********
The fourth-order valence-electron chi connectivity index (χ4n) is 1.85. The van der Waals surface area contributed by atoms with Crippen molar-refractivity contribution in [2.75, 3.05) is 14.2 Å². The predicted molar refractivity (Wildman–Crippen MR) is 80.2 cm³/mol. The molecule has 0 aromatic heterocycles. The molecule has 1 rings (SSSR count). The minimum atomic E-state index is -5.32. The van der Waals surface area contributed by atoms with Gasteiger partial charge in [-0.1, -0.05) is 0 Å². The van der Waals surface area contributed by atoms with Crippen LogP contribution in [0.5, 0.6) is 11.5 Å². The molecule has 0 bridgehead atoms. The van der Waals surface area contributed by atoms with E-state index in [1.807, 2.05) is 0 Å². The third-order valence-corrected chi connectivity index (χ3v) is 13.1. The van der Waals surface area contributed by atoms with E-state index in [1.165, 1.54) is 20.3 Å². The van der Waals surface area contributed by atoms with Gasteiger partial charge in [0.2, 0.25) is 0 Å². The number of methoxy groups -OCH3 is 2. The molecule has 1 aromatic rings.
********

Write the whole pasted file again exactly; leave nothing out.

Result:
The fourth-order valence-electron chi connectivity index (χ4n) is 1.85. The van der Waals surface area contributed by atoms with Crippen molar-refractivity contribution in [2.75, 3.05) is 14.2 Å². The predicted molar refractivity (Wildman–Crippen MR) is 80.2 cm³/mol. The molecule has 0 aromatic heterocycles. The molecule has 1 rings (SSSR count). The minimum atomic E-state index is -5.32. The van der Waals surface area contributed by atoms with Gasteiger partial charge in [-0.1, -0.05) is 0 Å². The van der Waals surface area contributed by atoms with Crippen LogP contribution in [0.5, 0.6) is 11.5 Å². The molecule has 0 bridgehead atoms. The van der Waals surface area contributed by atoms with E-state index in [1.807, 2.05) is 0 Å². The third-order valence-corrected chi connectivity index (χ3v) is 13.1. The van der Waals surface area contributed by atoms with E-state index in [1.165, 1.54) is 20.3 Å². The van der Waals surface area contributed by atoms with Gasteiger partial charge in [0.2, 0.25) is 0 Å². The number of methoxy groups -OCH3 is 2. The molecule has 1 aromatic rings.